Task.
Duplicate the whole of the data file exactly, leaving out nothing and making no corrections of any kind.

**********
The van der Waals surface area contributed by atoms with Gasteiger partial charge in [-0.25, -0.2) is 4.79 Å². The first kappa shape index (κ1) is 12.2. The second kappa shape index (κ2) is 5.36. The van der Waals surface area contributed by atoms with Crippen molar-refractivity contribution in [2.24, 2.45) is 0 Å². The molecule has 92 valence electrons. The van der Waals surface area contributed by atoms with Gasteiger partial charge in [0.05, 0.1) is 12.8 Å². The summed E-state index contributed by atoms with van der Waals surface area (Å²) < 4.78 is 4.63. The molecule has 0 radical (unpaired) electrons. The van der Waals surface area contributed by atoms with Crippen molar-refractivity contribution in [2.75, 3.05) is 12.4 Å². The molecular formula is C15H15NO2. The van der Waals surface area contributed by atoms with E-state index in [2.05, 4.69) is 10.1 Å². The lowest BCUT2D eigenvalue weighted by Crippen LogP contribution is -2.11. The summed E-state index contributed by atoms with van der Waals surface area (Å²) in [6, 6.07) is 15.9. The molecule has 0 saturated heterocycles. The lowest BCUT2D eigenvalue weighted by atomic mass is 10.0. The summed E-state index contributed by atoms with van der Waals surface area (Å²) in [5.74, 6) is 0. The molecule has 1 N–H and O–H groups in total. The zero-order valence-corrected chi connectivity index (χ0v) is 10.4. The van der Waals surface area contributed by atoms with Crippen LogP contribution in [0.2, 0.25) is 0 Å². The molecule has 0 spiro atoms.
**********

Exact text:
The van der Waals surface area contributed by atoms with Gasteiger partial charge in [-0.25, -0.2) is 4.79 Å². The first kappa shape index (κ1) is 12.2. The second kappa shape index (κ2) is 5.36. The van der Waals surface area contributed by atoms with Crippen molar-refractivity contribution in [2.24, 2.45) is 0 Å². The molecule has 92 valence electrons. The van der Waals surface area contributed by atoms with Gasteiger partial charge in [0.05, 0.1) is 12.8 Å². The summed E-state index contributed by atoms with van der Waals surface area (Å²) < 4.78 is 4.63. The molecule has 0 radical (unpaired) electrons. The van der Waals surface area contributed by atoms with Crippen molar-refractivity contribution in [2.75, 3.05) is 12.4 Å². The molecular formula is C15H15NO2. The van der Waals surface area contributed by atoms with E-state index in [2.05, 4.69) is 10.1 Å². The lowest BCUT2D eigenvalue weighted by Crippen LogP contribution is -2.11. The summed E-state index contributed by atoms with van der Waals surface area (Å²) in [6, 6.07) is 15.9. The molecule has 0 saturated heterocycles. The lowest BCUT2D eigenvalue weighted by atomic mass is 10.0. The summed E-state index contributed by atoms with van der Waals surface area (Å²) in [5.74, 6) is 0. The molecule has 1 N–H and O–H groups in total. The zero-order valence-corrected chi connectivity index (χ0v) is 10.4. The van der Waals surface area contributed by atoms with Crippen LogP contribution in [0.2, 0.25) is 0 Å². The molecule has 0 spiro atoms.